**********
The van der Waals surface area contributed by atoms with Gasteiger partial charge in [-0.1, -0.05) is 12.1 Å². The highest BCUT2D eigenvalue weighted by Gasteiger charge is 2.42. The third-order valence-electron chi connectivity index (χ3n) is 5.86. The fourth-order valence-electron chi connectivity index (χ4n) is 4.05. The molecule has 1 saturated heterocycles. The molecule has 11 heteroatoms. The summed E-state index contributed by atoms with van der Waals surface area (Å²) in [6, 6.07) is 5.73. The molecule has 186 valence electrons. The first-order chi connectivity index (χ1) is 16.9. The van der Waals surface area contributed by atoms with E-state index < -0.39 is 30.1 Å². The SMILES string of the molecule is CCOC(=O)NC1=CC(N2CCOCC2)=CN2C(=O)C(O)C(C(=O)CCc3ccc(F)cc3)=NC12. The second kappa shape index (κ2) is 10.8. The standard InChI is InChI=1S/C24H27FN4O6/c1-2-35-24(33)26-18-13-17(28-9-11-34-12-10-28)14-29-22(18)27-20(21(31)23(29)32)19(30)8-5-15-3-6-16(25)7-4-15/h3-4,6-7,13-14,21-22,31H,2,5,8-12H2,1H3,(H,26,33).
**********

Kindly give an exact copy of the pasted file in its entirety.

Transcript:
The van der Waals surface area contributed by atoms with Gasteiger partial charge in [-0.1, -0.05) is 12.1 Å². The highest BCUT2D eigenvalue weighted by Gasteiger charge is 2.42. The third-order valence-electron chi connectivity index (χ3n) is 5.86. The fourth-order valence-electron chi connectivity index (χ4n) is 4.05. The molecule has 1 saturated heterocycles. The molecule has 11 heteroatoms. The summed E-state index contributed by atoms with van der Waals surface area (Å²) in [6, 6.07) is 5.73. The molecule has 186 valence electrons. The first-order chi connectivity index (χ1) is 16.9. The van der Waals surface area contributed by atoms with E-state index < -0.39 is 30.1 Å². The SMILES string of the molecule is CCOC(=O)NC1=CC(N2CCOCC2)=CN2C(=O)C(O)C(C(=O)CCc3ccc(F)cc3)=NC12. The second kappa shape index (κ2) is 10.8. The standard InChI is InChI=1S/C24H27FN4O6/c1-2-35-24(33)26-18-13-17(28-9-11-34-12-10-28)14-29-22(18)27-20(21(31)23(29)32)19(30)8-5-15-3-6-16(25)7-4-15/h3-4,6-7,13-14,21-22,31H,2,5,8-12H2,1H3,(H,26,33).